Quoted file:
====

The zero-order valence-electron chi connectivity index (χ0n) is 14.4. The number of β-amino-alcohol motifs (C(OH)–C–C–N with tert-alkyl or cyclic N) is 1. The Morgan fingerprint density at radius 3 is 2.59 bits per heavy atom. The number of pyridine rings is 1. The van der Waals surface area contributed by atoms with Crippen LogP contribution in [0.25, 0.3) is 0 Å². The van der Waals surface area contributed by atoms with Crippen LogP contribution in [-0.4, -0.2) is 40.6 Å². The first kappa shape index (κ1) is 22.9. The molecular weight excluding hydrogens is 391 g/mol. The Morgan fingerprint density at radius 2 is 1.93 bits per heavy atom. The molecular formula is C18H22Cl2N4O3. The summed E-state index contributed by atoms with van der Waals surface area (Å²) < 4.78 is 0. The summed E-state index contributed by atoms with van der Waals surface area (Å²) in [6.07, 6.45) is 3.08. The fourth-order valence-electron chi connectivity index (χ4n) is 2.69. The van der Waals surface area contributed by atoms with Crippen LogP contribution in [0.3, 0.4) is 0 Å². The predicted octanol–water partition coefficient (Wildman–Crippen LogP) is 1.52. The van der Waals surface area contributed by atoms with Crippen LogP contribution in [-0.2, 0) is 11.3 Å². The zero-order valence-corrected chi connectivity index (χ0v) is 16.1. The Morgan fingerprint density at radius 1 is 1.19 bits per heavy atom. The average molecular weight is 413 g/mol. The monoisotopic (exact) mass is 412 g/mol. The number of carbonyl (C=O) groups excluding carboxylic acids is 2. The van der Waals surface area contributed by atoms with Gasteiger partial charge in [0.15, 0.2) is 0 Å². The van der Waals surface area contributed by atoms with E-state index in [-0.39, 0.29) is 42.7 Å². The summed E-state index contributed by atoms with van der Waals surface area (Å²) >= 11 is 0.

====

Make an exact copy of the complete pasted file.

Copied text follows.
The zero-order valence-electron chi connectivity index (χ0n) is 14.4. The number of β-amino-alcohol motifs (C(OH)–C–C–N with tert-alkyl or cyclic N) is 1. The Morgan fingerprint density at radius 3 is 2.59 bits per heavy atom. The number of pyridine rings is 1. The van der Waals surface area contributed by atoms with Crippen LogP contribution in [0.25, 0.3) is 0 Å². The van der Waals surface area contributed by atoms with Crippen LogP contribution in [-0.4, -0.2) is 40.6 Å². The first kappa shape index (κ1) is 22.9. The molecular weight excluding hydrogens is 391 g/mol. The Morgan fingerprint density at radius 2 is 1.93 bits per heavy atom. The molecular formula is C18H22Cl2N4O3. The summed E-state index contributed by atoms with van der Waals surface area (Å²) < 4.78 is 0. The summed E-state index contributed by atoms with van der Waals surface area (Å²) in [6.07, 6.45) is 3.08. The fourth-order valence-electron chi connectivity index (χ4n) is 2.69. The van der Waals surface area contributed by atoms with Crippen LogP contribution in [0.3, 0.4) is 0 Å². The predicted octanol–water partition coefficient (Wildman–Crippen LogP) is 1.52. The van der Waals surface area contributed by atoms with Crippen LogP contribution in [-0.2, 0) is 11.3 Å². The zero-order valence-corrected chi connectivity index (χ0v) is 16.1. The Morgan fingerprint density at radius 1 is 1.19 bits per heavy atom. The average molecular weight is 413 g/mol. The monoisotopic (exact) mass is 412 g/mol. The number of carbonyl (C=O) groups excluding carboxylic acids is 2. The van der Waals surface area contributed by atoms with Gasteiger partial charge in [0.15, 0.2) is 0 Å². The van der Waals surface area contributed by atoms with E-state index in [-0.39, 0.29) is 42.7 Å². The summed E-state index contributed by atoms with van der Waals surface area (Å²) >= 11 is 0.